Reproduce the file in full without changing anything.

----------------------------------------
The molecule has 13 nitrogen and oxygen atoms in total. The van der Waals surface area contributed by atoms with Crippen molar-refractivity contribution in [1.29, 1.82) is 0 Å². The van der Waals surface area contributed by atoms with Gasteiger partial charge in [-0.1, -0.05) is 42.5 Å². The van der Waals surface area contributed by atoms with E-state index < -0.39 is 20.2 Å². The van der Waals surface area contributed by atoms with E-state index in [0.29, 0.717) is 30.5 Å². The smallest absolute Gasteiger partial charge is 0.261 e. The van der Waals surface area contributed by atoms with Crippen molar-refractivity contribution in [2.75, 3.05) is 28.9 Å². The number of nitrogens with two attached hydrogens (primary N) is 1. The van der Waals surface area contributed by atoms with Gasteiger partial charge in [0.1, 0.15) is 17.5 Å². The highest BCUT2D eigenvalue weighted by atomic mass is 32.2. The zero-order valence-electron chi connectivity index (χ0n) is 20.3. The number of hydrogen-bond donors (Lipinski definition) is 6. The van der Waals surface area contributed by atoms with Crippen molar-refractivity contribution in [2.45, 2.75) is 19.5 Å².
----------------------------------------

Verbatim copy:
The molecule has 13 nitrogen and oxygen atoms in total. The van der Waals surface area contributed by atoms with Crippen molar-refractivity contribution in [1.29, 1.82) is 0 Å². The van der Waals surface area contributed by atoms with Gasteiger partial charge in [-0.1, -0.05) is 42.5 Å². The van der Waals surface area contributed by atoms with E-state index < -0.39 is 20.2 Å². The van der Waals surface area contributed by atoms with E-state index in [0.29, 0.717) is 30.5 Å². The smallest absolute Gasteiger partial charge is 0.261 e. The van der Waals surface area contributed by atoms with Crippen molar-refractivity contribution in [2.75, 3.05) is 28.9 Å². The number of nitrogens with two attached hydrogens (primary N) is 1. The van der Waals surface area contributed by atoms with Gasteiger partial charge in [0.1, 0.15) is 17.5 Å². The highest BCUT2D eigenvalue weighted by atomic mass is 32.2. The zero-order valence-electron chi connectivity index (χ0n) is 20.3. The number of hydrogen-bond donors (Lipinski definition) is 6. The van der Waals surface area contributed by atoms with Crippen molar-refractivity contribution in [2.45, 2.75) is 19.5 Å².